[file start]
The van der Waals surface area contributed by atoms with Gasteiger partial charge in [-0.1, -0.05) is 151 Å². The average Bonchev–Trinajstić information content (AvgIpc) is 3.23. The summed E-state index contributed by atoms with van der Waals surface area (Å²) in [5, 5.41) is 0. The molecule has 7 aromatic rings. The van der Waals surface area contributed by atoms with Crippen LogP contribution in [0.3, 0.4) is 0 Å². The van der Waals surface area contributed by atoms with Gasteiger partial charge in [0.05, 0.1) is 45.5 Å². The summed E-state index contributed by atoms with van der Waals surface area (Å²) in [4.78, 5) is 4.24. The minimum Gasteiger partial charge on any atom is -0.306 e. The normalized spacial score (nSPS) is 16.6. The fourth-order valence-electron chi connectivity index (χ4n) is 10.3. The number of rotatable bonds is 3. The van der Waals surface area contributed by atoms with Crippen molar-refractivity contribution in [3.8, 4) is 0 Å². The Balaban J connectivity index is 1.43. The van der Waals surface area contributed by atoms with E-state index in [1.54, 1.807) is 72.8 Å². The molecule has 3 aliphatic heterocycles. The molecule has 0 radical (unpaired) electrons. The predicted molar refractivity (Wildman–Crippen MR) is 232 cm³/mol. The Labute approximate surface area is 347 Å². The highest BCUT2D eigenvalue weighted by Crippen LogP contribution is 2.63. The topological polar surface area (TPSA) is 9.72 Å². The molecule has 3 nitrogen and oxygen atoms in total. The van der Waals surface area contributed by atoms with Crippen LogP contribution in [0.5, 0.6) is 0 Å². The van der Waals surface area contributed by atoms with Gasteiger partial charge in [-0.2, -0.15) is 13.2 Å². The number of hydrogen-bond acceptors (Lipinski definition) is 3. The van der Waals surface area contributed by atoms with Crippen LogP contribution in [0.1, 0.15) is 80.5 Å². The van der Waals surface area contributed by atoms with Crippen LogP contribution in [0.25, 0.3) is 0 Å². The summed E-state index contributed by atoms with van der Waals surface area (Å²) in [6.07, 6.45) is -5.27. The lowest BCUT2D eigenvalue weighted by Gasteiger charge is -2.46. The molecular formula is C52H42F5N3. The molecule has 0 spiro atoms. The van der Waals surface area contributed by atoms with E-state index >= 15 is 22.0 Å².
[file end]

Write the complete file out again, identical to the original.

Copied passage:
The van der Waals surface area contributed by atoms with Gasteiger partial charge in [-0.1, -0.05) is 151 Å². The average Bonchev–Trinajstić information content (AvgIpc) is 3.23. The summed E-state index contributed by atoms with van der Waals surface area (Å²) in [5, 5.41) is 0. The molecule has 7 aromatic rings. The van der Waals surface area contributed by atoms with Crippen LogP contribution in [0.3, 0.4) is 0 Å². The van der Waals surface area contributed by atoms with Gasteiger partial charge in [0.05, 0.1) is 45.5 Å². The summed E-state index contributed by atoms with van der Waals surface area (Å²) in [4.78, 5) is 4.24. The minimum Gasteiger partial charge on any atom is -0.306 e. The normalized spacial score (nSPS) is 16.6. The fourth-order valence-electron chi connectivity index (χ4n) is 10.3. The number of rotatable bonds is 3. The van der Waals surface area contributed by atoms with Crippen molar-refractivity contribution in [3.8, 4) is 0 Å². The Balaban J connectivity index is 1.43. The van der Waals surface area contributed by atoms with E-state index in [1.54, 1.807) is 72.8 Å². The molecule has 3 aliphatic heterocycles. The molecule has 0 radical (unpaired) electrons. The predicted molar refractivity (Wildman–Crippen MR) is 232 cm³/mol. The Labute approximate surface area is 347 Å². The highest BCUT2D eigenvalue weighted by Crippen LogP contribution is 2.63. The topological polar surface area (TPSA) is 9.72 Å². The molecule has 3 nitrogen and oxygen atoms in total. The van der Waals surface area contributed by atoms with Crippen LogP contribution in [0.5, 0.6) is 0 Å². The van der Waals surface area contributed by atoms with Gasteiger partial charge in [-0.2, -0.15) is 13.2 Å². The number of hydrogen-bond acceptors (Lipinski definition) is 3. The van der Waals surface area contributed by atoms with Crippen LogP contribution in [0.1, 0.15) is 80.5 Å². The van der Waals surface area contributed by atoms with Crippen LogP contribution in [0.25, 0.3) is 0 Å². The summed E-state index contributed by atoms with van der Waals surface area (Å²) in [6.07, 6.45) is -5.27. The lowest BCUT2D eigenvalue weighted by Gasteiger charge is -2.46. The molecular formula is C52H42F5N3. The molecule has 0 spiro atoms. The van der Waals surface area contributed by atoms with E-state index >= 15 is 22.0 Å².